oa South African Journal of Information Management - The role of process analysis and expert consultation in implementing an electronic medical record solution for multidrug-resistant tuberculosis : original research
Background : Process analysis and expert consultation help streamline and optimise processes, but these are underutilised. The World Health Organisation (WHO) recommends migration to electronic data collection by 2015, partly in response to multidrug-resistant tuberculosis (MDR-TB). We explore the influence of process analysis and iterative expert consultation, on shaping health information solutions to MDR-TB programmes.
Methods : The study employs a two phase design. Phase one involves a process analysis of the South African National Tuberculosis Programme and an electronic medical records (EMR) solution and the generation of a detailed process model grounded in the fit between individual task and technology (FITT) theoretical framework using 'business process modelling notation'. Phase two involves a two round Delphi study in the clinical management of tuberculosis and implementers of EMR solutions. Expert opinion is analysed according to emergent thematic content. Analyses and graphical model representation are performed using Microsoft Excel® and Visio® software.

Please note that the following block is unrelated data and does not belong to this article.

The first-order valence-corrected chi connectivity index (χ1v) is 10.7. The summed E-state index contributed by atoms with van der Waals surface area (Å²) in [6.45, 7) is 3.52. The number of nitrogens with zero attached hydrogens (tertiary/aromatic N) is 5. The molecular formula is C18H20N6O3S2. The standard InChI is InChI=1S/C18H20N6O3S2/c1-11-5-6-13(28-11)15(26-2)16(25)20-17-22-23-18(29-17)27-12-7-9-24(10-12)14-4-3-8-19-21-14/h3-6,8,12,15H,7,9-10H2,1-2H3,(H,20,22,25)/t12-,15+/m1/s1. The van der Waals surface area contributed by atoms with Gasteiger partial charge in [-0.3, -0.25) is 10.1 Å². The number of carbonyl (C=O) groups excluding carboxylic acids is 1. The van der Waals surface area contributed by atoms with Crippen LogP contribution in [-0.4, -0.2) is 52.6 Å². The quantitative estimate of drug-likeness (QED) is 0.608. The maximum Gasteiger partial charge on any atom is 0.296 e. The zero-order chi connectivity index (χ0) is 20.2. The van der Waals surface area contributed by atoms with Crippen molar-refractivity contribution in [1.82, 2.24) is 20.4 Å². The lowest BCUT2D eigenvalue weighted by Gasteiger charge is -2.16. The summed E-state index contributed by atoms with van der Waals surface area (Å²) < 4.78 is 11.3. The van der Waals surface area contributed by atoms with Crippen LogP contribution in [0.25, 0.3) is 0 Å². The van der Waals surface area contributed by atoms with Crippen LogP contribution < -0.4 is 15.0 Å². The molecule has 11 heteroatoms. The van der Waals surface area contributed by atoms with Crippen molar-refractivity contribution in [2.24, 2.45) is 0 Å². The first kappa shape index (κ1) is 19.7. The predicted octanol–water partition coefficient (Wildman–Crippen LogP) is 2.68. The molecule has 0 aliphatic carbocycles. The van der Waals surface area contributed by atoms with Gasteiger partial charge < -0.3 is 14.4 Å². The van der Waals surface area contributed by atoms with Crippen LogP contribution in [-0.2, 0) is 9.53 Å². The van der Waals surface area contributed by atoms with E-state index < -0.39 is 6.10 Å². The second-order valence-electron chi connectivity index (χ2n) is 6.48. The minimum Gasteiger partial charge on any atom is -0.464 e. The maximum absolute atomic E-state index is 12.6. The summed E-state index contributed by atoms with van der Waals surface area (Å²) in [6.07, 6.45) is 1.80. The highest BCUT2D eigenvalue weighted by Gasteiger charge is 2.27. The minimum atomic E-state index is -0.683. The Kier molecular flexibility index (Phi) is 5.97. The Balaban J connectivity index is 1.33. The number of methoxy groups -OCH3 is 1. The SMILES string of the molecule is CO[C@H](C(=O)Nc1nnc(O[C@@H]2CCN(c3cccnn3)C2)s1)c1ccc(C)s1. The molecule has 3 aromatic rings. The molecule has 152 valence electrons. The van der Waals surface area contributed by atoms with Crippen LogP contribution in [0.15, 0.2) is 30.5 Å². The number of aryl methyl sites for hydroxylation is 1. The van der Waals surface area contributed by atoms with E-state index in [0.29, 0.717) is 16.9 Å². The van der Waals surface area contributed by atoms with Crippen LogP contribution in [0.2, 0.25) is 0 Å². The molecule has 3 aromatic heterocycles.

Results : A detailed process model is constructed which reveals 54 break points, 12 gaps, 3 risks, 5 wastes. Five participants are included in the Delphi study which support the findings of the process analysis. Thematic analysis identifies five themes: the individual, the process, technology, capacity, and collaboration. The opportunity to include synergistic relations across programmes emerges as a strong theme.
Conclusions : Overall, the findings highlight inefficiencies, risk and gaps in the current process and the need for an operational excellence intervention. The study demonstrated the value of process engineering with iterative expert consultation toward developing a meaningful EMR solution consultation in a resource constrained, developing world context.
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